Based on a recent report from Fortune Business Insights, the global mobile payment market is expected to grow by a jaw-dropping 29.1% annually between 2021 and 2028. In nominal-dollar terms, we’re talking about a climb from about $2 trillion worldwide in 2021 to roughly $11.8 trillion by 2028. The key point is that we’re still witnessing the early innings of growth for digital transactions.
Something else worth noting is that PayPal’s key performance metrics are still incredibly strong, even in the face of a challenging economic environment. Total payment volume, sans currency movements, has been increasing by a low double-digit percentage while active account engagement keeps climbing. Over the trailing 12 months, active accounts averaged 50.1 transactions. That’s up 25% since the end of 2020.
PayPal also has levers it can pull to improve its business. It’s aiming to reduce annual operating expenses by $1.3 billion in 2023 to counter what should be temporary economic weakness. At the same time, the company completed the $2.7 billion acquisition of Japan’s buy now, pay later (BNPL) platform Paidy in 2021. BNPL provides merchants with another tool to grow their business, which in turn should encourage more transactions on PayPal’s digital payment networks.
Furniture stock Lovesac (LOVE 1.70%) is another lesser-known company that has the potential to make long-term investors substantially richer over the next 20 years. Lovesac brings clearly defined competitive advantages and innovation to the table in a traditionally boring industry.
The first thing to note about Lovesac is that its products are truly different. Nearly 88% of its net revenue is derived from selling “sactionals” — modular couches that can be rearranged in dozens of ways to fit most living spaces. Sactionals come with over 200 different cover choices, meaning they’ll match the theme of any household. Additionally, the yarn in sactionals is made entirely from recycled plastic water bottles. It’s eco-friendly furniture with optimal choice and functionality.
It’s also furniture that generally targets a more affluent clientele. The good thing about having a higher-income customer is they’re less likely to be adversely impacted by inflation or minor economic disruptions. In other words, Lovesac is better positioned than most furniture retailers to weather downturns.
The other huge difference between Lovesac and traditional furniture retailers is Lovesac’s nimble omnichannel sales platform. During the pandemic, Lovesac shifted close to half of its sales online. Even though the company operates 174 retail locations in 40 states, online sales, popup showrooms, and brand-name partnerships all play key roles in moving its products and keeping its overhead expenses down.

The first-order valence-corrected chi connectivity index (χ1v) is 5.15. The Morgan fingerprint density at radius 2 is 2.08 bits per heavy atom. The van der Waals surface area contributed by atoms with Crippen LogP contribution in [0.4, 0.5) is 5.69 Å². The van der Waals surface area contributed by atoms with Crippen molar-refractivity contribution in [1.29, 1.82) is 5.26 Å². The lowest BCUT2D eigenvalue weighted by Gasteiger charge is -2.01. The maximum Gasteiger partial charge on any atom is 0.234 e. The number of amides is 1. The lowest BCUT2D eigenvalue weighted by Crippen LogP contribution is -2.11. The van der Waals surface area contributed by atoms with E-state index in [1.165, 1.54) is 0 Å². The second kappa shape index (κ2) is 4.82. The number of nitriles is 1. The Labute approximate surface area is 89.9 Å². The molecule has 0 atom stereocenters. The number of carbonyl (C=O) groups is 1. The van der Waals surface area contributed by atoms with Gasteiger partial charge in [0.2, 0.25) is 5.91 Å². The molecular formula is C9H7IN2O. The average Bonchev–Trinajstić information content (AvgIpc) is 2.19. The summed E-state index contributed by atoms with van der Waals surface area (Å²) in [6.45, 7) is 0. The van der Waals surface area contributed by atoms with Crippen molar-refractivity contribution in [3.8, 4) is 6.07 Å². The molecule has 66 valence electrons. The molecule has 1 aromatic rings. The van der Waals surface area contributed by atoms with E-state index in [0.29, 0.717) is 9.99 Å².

The fifth and final surefire stock that can generate life-changing wealth in 20 years is conglomerate Berkshire Hathaway (BRK.A 0.01%) (BRK.B 0.13%). Though Berkshire isn’t exactly a household name, its CEO, billionaire Warren Buffett, is considered to be one of the greatest investors of all time.
One of the biggest advantages of buying Berkshire Hathaway stock is (in a roundabout way) getting Warren Buffett as your portfolio manager. Since becoming CEO in 1965, he’s led his company’s Class A shares (BRK.A) to an average annual return of 20.1%. That’s nearly double the average annual total return of 10.5% for the S&P 500, including dividends paid, over the same time frame.
However, it’s the company’s cyclical ties and reliance on dividend stocks that make it special. Cyclical stocks move in lockstep with the U.S. and global economy. They struggle during recessions and excel during periods of expansion. Because these expansions are disproportionately longer than recessions, Warren Buffett has positioned Berkshire Hathaway’s investment portfolio and owned businesses to thrive over long periods.
Buffett’s company is also raking in some serious dividend income. Over the next 12 months, Berkshire Hathaway should collect more than $6 billion from dividends. Companies that regularly pay a dividend have historically outperformed over the long run, which is yet another feather in the cap for Warren Buffett’s investment portfolio.